In the motion filed by the Farm Bureaus, it reads: “Initially, the Ohio Farm Bureau and the Monroe County Farm Bureau feel it is important for this Court to understand the importance of this issue to rural Ohioans. There are approximately 63,000 active oil and gas wells in Ohio which in 2006 generated in excess of $125 million of royalties to landowners. Moreover, there are more than 4,100 landowners who actually own the wells on their property used to provide free natural gas to their homes, barns ... The revenue and free gas provided by these wells are significant to and relied upon by many rural families, particularly within Monroe and other economically struggling counties in Southeast Ohio. “By contrast, the mining of the one seam of coal owned by Appellees will not produce any royalties or other revenue to the landowners ... The importance of potential oil and gas production to the landowners was clearly reflected in the original severance deed ... from which the Appellees’ entire interest is derived – the landowner expressly reserved the right to do exactly what the trial court has now eliminated, namely the right to drill oil and gas through the severed seam of coal and to operate those wells ... The words “drill” and “operate” are significant. If the intent of the parties was to allow wells to be drilled, but to require those wells to be plugged a week, year or five years after the wells are drilled, there would have been no reason for the parties to expressly reserve the right to “operate” the wells ...” “If this ruling stands in its present form,” said Bud Rousen-berg, local oil and gas developer, “it could be detrimental to coal bearing counties like Monroe. This is not just some small decision. People are not aware of the ramifications for present and future oil and gas development in counties like Monroe. We certainly need any industry we can get in Monroe County. It was noted that Monroe County has led the state in oil and gas production for the last several years. “It is clear in the deed that the Datkuliaks have the property ownership and access to the gas well,” said Tom Stewart, executive vice-president of the Ohio Oil and Gas Association. “The coal company, led by Bob Murray, has taken that away from them. Murra] purports that by an Ohio statute initiated by the Coal Development Office that coal has a dominance over oil and gas,” said Stewart. “The only singular reason for the statute was to help the coal industry because Ohio coal is flawed. It is full of pollutants and the government was helping them out. It did not mean that a coal company can seize the man’s property,” continued Stewart. “I admire Mr. Datkuliak for standing up and defending his property rights against the coal company and in particular Bob Murray. My industry and the coal industry have managed to get along pretty well but this is a flagrant abuse of property rights!” Stewart said. Regardless of the outcome,” said Mike Datkuliak, “Dick [Yoss] and Jason [Yoss] have done a heck of a job.” A follow-up on the appellate decision will be published in the Beacon.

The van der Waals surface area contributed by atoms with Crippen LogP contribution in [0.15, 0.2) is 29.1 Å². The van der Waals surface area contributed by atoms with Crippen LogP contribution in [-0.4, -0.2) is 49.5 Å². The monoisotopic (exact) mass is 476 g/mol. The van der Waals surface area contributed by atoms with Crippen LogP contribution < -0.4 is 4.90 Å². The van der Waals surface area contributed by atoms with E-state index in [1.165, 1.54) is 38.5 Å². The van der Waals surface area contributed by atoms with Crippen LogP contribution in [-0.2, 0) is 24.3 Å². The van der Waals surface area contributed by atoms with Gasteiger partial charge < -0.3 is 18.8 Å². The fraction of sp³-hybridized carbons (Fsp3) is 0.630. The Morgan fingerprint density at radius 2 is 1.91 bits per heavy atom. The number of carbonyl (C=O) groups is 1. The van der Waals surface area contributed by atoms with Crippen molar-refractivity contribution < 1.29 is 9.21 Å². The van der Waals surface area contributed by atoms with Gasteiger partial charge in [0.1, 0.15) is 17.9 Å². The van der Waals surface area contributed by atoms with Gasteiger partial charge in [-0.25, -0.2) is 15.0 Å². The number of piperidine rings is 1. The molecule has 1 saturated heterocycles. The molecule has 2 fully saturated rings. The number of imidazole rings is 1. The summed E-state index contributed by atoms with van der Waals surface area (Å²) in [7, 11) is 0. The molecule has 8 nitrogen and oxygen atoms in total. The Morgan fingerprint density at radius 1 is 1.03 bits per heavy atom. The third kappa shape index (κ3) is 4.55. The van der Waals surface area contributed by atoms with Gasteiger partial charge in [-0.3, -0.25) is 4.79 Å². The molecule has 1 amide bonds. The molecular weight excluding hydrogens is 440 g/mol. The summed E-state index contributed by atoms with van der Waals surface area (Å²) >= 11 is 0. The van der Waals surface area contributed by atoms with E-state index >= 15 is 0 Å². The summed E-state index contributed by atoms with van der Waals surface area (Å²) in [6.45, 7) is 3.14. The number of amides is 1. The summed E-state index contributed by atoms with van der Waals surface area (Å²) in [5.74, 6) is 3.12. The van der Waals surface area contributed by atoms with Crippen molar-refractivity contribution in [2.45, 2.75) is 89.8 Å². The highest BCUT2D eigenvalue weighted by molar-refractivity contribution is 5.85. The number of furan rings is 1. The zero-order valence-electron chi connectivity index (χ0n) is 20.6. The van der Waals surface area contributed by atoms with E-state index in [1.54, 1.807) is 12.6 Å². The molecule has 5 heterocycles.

< First Baptist Church Woodsfield Celebrates 50 Years in Service